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There's Bronze in Our Streams

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Published on: May. 2, 2000

Last revision: Nov. 5, 2010

a harder time detecting your presence, and you won't be sending the debris that you disturb on the bottom of the creek into areas you are trying to fish.

Another reason to fish upstream is because smallmouth bass face into the current, so you can sneak up on them. Use stealth! Smallmouths are wary of their surroundings. If they hear you coming, you probably won't get a bite.

And don't forget that in the gin clear water of creeks and streams, if you can see them, they can see you. Try to blend into your surroundings by wearing light blues, greens and off whites. This will help to conceal you from the fish. There have been times when I have actually belly crawled down a shoreline to reach a likely looking hole to fish. If you can approach undetected by the fish, it can really pay off.

You should always cast upstream and let the current bring your lure downstream because it looks more natural to the fish. All stream fish relate in some way to current. Objects that lie directly in current, such as rocks, logs and even the shoreline, create current breaks that should be fished thoroughly.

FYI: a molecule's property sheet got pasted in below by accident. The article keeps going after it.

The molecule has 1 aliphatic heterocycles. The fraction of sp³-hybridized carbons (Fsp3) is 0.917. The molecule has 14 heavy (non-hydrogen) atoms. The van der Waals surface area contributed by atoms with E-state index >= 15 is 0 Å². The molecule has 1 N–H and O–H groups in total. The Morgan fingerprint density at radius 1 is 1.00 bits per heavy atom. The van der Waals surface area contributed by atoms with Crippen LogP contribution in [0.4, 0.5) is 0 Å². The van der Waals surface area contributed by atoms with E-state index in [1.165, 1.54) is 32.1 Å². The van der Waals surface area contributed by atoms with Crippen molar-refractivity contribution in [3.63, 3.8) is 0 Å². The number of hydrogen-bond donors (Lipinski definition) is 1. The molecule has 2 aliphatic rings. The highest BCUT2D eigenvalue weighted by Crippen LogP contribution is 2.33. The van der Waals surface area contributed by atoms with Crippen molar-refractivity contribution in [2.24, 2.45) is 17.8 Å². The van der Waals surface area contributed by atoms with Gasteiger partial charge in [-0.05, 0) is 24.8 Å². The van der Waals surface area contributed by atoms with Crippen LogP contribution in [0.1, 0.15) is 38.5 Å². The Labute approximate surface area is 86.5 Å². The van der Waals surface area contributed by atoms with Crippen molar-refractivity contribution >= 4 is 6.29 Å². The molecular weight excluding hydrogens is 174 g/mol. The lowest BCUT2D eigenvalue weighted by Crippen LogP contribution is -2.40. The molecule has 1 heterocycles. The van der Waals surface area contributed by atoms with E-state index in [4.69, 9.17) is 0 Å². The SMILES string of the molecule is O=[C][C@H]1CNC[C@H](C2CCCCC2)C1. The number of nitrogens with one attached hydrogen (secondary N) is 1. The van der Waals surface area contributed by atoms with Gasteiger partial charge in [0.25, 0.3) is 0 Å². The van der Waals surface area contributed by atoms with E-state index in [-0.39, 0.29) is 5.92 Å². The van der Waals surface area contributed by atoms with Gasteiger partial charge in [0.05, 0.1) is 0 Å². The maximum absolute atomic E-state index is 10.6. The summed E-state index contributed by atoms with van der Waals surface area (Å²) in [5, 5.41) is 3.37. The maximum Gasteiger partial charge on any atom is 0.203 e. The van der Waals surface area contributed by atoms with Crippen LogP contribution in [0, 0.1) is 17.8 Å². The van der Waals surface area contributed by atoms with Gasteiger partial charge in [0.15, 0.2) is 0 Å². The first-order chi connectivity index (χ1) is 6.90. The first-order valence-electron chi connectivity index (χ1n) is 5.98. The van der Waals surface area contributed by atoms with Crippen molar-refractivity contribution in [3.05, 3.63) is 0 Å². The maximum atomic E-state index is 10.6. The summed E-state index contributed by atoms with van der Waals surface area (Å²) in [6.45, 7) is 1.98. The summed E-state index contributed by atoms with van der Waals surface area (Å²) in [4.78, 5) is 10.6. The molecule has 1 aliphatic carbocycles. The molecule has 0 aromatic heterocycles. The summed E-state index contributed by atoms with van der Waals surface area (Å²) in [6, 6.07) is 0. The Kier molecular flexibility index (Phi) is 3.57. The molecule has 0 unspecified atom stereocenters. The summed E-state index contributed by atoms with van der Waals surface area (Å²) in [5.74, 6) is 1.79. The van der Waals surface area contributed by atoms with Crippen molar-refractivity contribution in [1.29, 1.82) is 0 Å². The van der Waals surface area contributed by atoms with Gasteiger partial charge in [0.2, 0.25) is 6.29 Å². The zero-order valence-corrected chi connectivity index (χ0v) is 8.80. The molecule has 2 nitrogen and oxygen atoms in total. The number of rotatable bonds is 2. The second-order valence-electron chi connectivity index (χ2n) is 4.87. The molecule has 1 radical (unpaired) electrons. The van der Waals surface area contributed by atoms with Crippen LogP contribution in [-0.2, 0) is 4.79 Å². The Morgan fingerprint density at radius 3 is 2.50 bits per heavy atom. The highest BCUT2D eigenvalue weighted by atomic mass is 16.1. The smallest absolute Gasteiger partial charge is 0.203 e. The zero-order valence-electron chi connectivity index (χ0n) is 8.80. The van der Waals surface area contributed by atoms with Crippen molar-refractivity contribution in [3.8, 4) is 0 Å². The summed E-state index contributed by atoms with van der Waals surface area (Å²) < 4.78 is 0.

A current break is anywhere that the water is deflected, slows down or changes direction. Smallmouth tend to lie just outside of the main current waiting for anything edible to come floating downstream to them. That is why the current plays such a major role in the survival of smallmouth bass and other stream fish. If you should happen upon a deep hole with large rocks at the end of a set of riffles, you could really be in for a bass bonanza.

Any lures that work on largemouth bass on lakes and large impoundments will work on stream smallmouths. Just remember to go light. If you use a 6- to 8-inch plastic worm for largemouth bass, use a 4-inch worm for smallmouth bass. Use light line, 4-to 6-pound test. I use a premium, green 6-pound test. It has superior strength and durability and is practically invisible in clear water.

There are a number of different lures, baits and rigs that will produce strikes from stream smallmouth bass, but for me one lure stands above and beyond the others. It accounts for over 75 percent of all the bass that I have caught over 4 pounds. It resembles the one culinary delight that Mr. Smallmouth just can't

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